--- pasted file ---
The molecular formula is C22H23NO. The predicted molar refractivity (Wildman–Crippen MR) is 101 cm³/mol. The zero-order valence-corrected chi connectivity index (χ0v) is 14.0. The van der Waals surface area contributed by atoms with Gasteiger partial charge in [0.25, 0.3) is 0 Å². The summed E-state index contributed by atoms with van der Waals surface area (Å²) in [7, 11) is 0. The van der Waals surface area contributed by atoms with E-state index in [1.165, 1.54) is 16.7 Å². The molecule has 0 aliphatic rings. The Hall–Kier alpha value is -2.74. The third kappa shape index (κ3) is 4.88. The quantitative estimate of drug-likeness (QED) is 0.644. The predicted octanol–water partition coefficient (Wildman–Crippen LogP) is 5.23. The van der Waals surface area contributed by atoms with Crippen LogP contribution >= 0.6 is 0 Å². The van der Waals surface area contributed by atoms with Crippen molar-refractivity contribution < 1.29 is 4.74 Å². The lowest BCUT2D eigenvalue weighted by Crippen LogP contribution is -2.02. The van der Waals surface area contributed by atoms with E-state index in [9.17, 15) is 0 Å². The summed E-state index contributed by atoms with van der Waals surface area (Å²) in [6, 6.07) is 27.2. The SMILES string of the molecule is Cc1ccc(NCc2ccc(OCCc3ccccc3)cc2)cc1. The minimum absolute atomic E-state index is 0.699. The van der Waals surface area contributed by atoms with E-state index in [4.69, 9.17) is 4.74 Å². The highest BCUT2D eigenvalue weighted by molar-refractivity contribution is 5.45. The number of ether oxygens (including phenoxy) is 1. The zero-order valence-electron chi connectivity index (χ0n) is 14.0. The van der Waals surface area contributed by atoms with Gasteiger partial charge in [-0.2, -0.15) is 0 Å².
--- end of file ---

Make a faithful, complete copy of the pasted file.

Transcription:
The molecular formula is C22H23NO. The predicted molar refractivity (Wildman–Crippen MR) is 101 cm³/mol. The zero-order valence-corrected chi connectivity index (χ0v) is 14.0. The van der Waals surface area contributed by atoms with Gasteiger partial charge in [0.25, 0.3) is 0 Å². The summed E-state index contributed by atoms with van der Waals surface area (Å²) in [7, 11) is 0. The van der Waals surface area contributed by atoms with E-state index in [1.165, 1.54) is 16.7 Å². The molecule has 0 aliphatic rings. The Hall–Kier alpha value is -2.74. The third kappa shape index (κ3) is 4.88. The quantitative estimate of drug-likeness (QED) is 0.644. The predicted octanol–water partition coefficient (Wildman–Crippen LogP) is 5.23. The van der Waals surface area contributed by atoms with Crippen LogP contribution >= 0.6 is 0 Å². The van der Waals surface area contributed by atoms with Crippen molar-refractivity contribution < 1.29 is 4.74 Å². The lowest BCUT2D eigenvalue weighted by Crippen LogP contribution is -2.02. The van der Waals surface area contributed by atoms with E-state index in [9.17, 15) is 0 Å². The summed E-state index contributed by atoms with van der Waals surface area (Å²) in [6, 6.07) is 27.2. The SMILES string of the molecule is Cc1ccc(NCc2ccc(OCCc3ccccc3)cc2)cc1. The minimum absolute atomic E-state index is 0.699. The van der Waals surface area contributed by atoms with E-state index in [4.69, 9.17) is 4.74 Å². The highest BCUT2D eigenvalue weighted by molar-refractivity contribution is 5.45. The number of ether oxygens (including phenoxy) is 1. The zero-order valence-electron chi connectivity index (χ0n) is 14.0. The van der Waals surface area contributed by atoms with Gasteiger partial charge in [-0.2, -0.15) is 0 Å².